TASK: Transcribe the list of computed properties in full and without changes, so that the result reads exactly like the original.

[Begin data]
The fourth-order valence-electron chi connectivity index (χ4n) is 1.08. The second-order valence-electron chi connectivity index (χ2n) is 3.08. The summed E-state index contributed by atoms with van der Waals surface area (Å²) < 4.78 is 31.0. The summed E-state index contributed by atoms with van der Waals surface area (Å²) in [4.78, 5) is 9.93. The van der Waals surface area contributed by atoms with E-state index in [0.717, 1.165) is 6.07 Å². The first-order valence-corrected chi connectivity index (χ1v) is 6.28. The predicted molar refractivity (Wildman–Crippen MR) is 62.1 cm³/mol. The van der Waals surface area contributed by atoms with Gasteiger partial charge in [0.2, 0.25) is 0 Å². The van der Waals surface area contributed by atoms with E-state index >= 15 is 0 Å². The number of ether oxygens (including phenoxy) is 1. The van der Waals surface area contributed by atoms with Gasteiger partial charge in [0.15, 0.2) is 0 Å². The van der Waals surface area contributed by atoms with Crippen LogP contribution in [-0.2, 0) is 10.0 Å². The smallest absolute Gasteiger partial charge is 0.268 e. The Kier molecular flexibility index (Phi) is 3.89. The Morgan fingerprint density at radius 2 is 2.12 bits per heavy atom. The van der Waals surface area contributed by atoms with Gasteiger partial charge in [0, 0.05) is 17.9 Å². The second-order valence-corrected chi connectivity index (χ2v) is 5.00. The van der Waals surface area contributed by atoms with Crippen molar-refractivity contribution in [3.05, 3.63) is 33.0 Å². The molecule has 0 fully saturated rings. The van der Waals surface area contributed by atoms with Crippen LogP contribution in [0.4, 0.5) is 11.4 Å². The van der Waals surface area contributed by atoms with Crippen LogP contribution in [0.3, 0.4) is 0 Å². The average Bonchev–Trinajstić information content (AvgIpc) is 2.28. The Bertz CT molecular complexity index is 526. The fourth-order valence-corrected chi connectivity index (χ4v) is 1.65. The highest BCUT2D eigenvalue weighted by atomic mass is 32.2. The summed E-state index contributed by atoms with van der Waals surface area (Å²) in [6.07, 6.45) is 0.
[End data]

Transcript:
The fourth-order valence-electron chi connectivity index (χ4n) is 1.08. The second-order valence-electron chi connectivity index (χ2n) is 3.08. The summed E-state index contributed by atoms with van der Waals surface area (Å²) < 4.78 is 31.0. The summed E-state index contributed by atoms with van der Waals surface area (Å²) in [4.78, 5) is 9.93. The van der Waals surface area contributed by atoms with E-state index in [0.717, 1.165) is 6.07 Å². The first-order valence-corrected chi connectivity index (χ1v) is 6.28. The predicted molar refractivity (Wildman–Crippen MR) is 62.1 cm³/mol. The van der Waals surface area contributed by atoms with Gasteiger partial charge in [0.2, 0.25) is 0 Å². The van der Waals surface area contributed by atoms with E-state index >= 15 is 0 Å². The number of ether oxygens (including phenoxy) is 1. The van der Waals surface area contributed by atoms with Gasteiger partial charge in [0.15, 0.2) is 0 Å². The van der Waals surface area contributed by atoms with Crippen LogP contribution in [-0.2, 0) is 10.0 Å². The smallest absolute Gasteiger partial charge is 0.268 e. The Kier molecular flexibility index (Phi) is 3.89. The Morgan fingerprint density at radius 2 is 2.12 bits per heavy atom. The van der Waals surface area contributed by atoms with Gasteiger partial charge in [0, 0.05) is 17.9 Å². The second-order valence-corrected chi connectivity index (χ2v) is 5.00. The van der Waals surface area contributed by atoms with Crippen molar-refractivity contribution in [3.05, 3.63) is 33.0 Å². The molecule has 0 fully saturated rings. The van der Waals surface area contributed by atoms with Crippen LogP contribution in [0.4, 0.5) is 11.4 Å². The van der Waals surface area contributed by atoms with Crippen LogP contribution in [0.3, 0.4) is 0 Å². The average Bonchev–Trinajstić information content (AvgIpc) is 2.28. The Bertz CT molecular complexity index is 526. The fourth-order valence-corrected chi connectivity index (χ4v) is 1.65. The highest BCUT2D eigenvalue weighted by atomic mass is 32.2. The summed E-state index contributed by atoms with van der Waals surface area (Å²) in [6.07, 6.45) is 0.